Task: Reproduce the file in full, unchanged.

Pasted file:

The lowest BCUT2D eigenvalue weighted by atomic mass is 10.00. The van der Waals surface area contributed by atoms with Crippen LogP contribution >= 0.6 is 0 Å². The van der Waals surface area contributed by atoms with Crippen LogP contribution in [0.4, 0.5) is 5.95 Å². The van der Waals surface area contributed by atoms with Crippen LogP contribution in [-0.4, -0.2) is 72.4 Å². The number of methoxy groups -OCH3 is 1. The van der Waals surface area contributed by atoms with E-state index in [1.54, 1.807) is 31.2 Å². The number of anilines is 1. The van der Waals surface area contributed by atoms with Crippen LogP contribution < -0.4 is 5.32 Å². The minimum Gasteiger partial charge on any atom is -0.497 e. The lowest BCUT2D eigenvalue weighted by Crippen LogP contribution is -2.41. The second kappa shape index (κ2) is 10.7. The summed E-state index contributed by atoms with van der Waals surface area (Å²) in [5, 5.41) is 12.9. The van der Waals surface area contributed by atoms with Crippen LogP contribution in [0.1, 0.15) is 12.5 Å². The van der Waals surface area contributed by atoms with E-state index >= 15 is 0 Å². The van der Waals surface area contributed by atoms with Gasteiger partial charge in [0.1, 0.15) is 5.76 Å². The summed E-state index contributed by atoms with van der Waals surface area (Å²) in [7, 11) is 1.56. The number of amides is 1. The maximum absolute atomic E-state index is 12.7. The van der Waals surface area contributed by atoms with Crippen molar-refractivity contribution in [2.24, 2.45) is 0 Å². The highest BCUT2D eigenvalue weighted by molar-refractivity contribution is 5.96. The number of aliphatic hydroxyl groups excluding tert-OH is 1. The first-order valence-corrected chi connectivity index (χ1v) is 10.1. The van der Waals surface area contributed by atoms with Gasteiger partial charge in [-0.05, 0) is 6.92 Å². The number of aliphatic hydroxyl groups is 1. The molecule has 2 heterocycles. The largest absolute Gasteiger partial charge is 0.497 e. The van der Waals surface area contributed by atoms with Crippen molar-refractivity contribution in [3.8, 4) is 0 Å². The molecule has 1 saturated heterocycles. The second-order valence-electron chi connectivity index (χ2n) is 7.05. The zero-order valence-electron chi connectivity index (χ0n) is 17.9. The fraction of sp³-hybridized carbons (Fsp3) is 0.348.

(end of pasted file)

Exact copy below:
The lowest BCUT2D eigenvalue weighted by atomic mass is 10.00. The van der Waals surface area contributed by atoms with Crippen LogP contribution >= 0.6 is 0 Å². The van der Waals surface area contributed by atoms with Crippen LogP contribution in [0.4, 0.5) is 5.95 Å². The van der Waals surface area contributed by atoms with Crippen LogP contribution in [-0.4, -0.2) is 72.4 Å². The number of methoxy groups -OCH3 is 1. The van der Waals surface area contributed by atoms with E-state index in [1.54, 1.807) is 31.2 Å². The number of anilines is 1. The van der Waals surface area contributed by atoms with Crippen LogP contribution < -0.4 is 5.32 Å². The minimum Gasteiger partial charge on any atom is -0.497 e. The lowest BCUT2D eigenvalue weighted by Crippen LogP contribution is -2.41. The second kappa shape index (κ2) is 10.7. The summed E-state index contributed by atoms with van der Waals surface area (Å²) in [5, 5.41) is 12.9. The van der Waals surface area contributed by atoms with Crippen LogP contribution in [0.1, 0.15) is 12.5 Å². The van der Waals surface area contributed by atoms with E-state index >= 15 is 0 Å². The van der Waals surface area contributed by atoms with Gasteiger partial charge in [0.1, 0.15) is 5.76 Å². The summed E-state index contributed by atoms with van der Waals surface area (Å²) in [7, 11) is 1.56. The number of amides is 1. The maximum absolute atomic E-state index is 12.7. The van der Waals surface area contributed by atoms with Crippen molar-refractivity contribution in [2.24, 2.45) is 0 Å². The highest BCUT2D eigenvalue weighted by molar-refractivity contribution is 5.96. The number of aliphatic hydroxyl groups excluding tert-OH is 1. The first-order valence-corrected chi connectivity index (χ1v) is 10.1. The van der Waals surface area contributed by atoms with Gasteiger partial charge in [-0.05, 0) is 6.92 Å². The number of aliphatic hydroxyl groups is 1. The molecule has 2 heterocycles. The largest absolute Gasteiger partial charge is 0.497 e. The van der Waals surface area contributed by atoms with Crippen molar-refractivity contribution in [3.8, 4) is 0 Å². The molecule has 1 saturated heterocycles. The second-order valence-electron chi connectivity index (χ2n) is 7.05. The zero-order valence-electron chi connectivity index (χ0n) is 17.9. The fraction of sp³-hybridized carbons (Fsp3) is 0.348.